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Fashionable fantasy costumes

The Superheroes: Fashion And Fantasy exhibition at The Metropolitan Museum of Art explores the fashionable side of superheroes

Publication Date : 26-11-2012


Superheroes are not usually pegged as the most fashionable people in the world.

After all, superhero costumes in their quintessential forms may very well be considered a fashion faux pas. Overly bright body suits made in a too-tight fit? Outrageous masks and capes in overabundance?

Well, it will certainly take a more open mind (or perhaps, creative one) to appreciate the aesthetics that these saviours of the world display through their costumes.

That being said, however, the fashion and design industry – one that is as mutable as it is – has successfully taken inspiration from costumed superheroes in the past, and come up with wearable options for both on and off the runway. From high fashion to streetwear, the nuances of each particular fantasy garb trickles into the creations conceived by designers.

German designer Bernhard Willhelm, for example, once unveiled an entire fashion collection for Spring/Summer 2006 inspired by the Man of Steel.

Themed in colours of red, yellow and blue, the different looks that he sent down the runway was observed to be a seemingly fun collection meant to appeal to a trendier market, but probably targeted Superman fans as well.

Other fashion designers have similarly had designs inspired by the men and women who run around in tights. John Galliano once made a corset and bikini bottom in the style of Wonder Woman for Christian Dior Haute Couture in 2001, and Jean Paul Gaultier had a dress reminiscent of Spiderman’s costume in his Spring/Summer 2003 collection. Even Diane von Furstenberg launched a Wonder Woman collection in 2008.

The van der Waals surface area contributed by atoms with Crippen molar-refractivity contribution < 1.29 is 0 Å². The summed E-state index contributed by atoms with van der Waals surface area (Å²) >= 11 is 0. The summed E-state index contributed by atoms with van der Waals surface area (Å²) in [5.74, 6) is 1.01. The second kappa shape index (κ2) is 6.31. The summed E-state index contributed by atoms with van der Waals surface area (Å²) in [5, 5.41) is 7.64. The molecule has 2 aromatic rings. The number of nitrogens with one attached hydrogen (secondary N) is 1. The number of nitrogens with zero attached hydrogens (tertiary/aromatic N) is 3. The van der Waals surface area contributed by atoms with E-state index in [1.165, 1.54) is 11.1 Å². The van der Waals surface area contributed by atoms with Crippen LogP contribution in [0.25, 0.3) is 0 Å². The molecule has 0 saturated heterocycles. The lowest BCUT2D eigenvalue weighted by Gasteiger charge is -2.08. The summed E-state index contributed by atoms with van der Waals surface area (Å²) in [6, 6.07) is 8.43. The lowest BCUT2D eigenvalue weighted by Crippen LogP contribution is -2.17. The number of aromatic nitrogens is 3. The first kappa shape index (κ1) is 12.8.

There are many more instances where superheroes have come to be at the forefront for fashion inspiration and these were further detailed in a book entitled Superheroes: Fashion And Fantasy, which was published in 2008 by the Metropolitan Museum of Art.

The book was published in conjunction with a special exhibit by the Costume Institute department of the museum and the prestigious Costume Institute Annual Gala for that year celebrated the theme, further highlighting the significance of superheroes and their costumes as inspiration for fashion.

The Superheroes: Fashion And Fantasy exhibition by the museum was said to highlight symbolic and metaphorical associations between fashion and the superhero, and featured movie costumes, avant-garde haute couture, and high-performance sportswear.

To meet this aim, different fashion creations were organised thematically around particular superheroes for the exhibition that were highlighted as catalysts for the discussion of key concepts with regard to superheroism and their expression in fashion.

This can only come to equate that – like superheroes donning their costumes– most people dress up for the same purposes.

In a metaphorical sense, the particular outfit that someone puts on helps in creating a perceived identity he or she wants to become known for. Want to be seen as a sophisticated woman or gentleman? Dressing like one, would be the most obvious answer.

Thus, as a woman slips on a hot dress for a night out in town, a man would probably suit up if he needs to impress a date. It all boils down to the same inherent need to be recognised as an identity fashioned for all means – superhero, or not.


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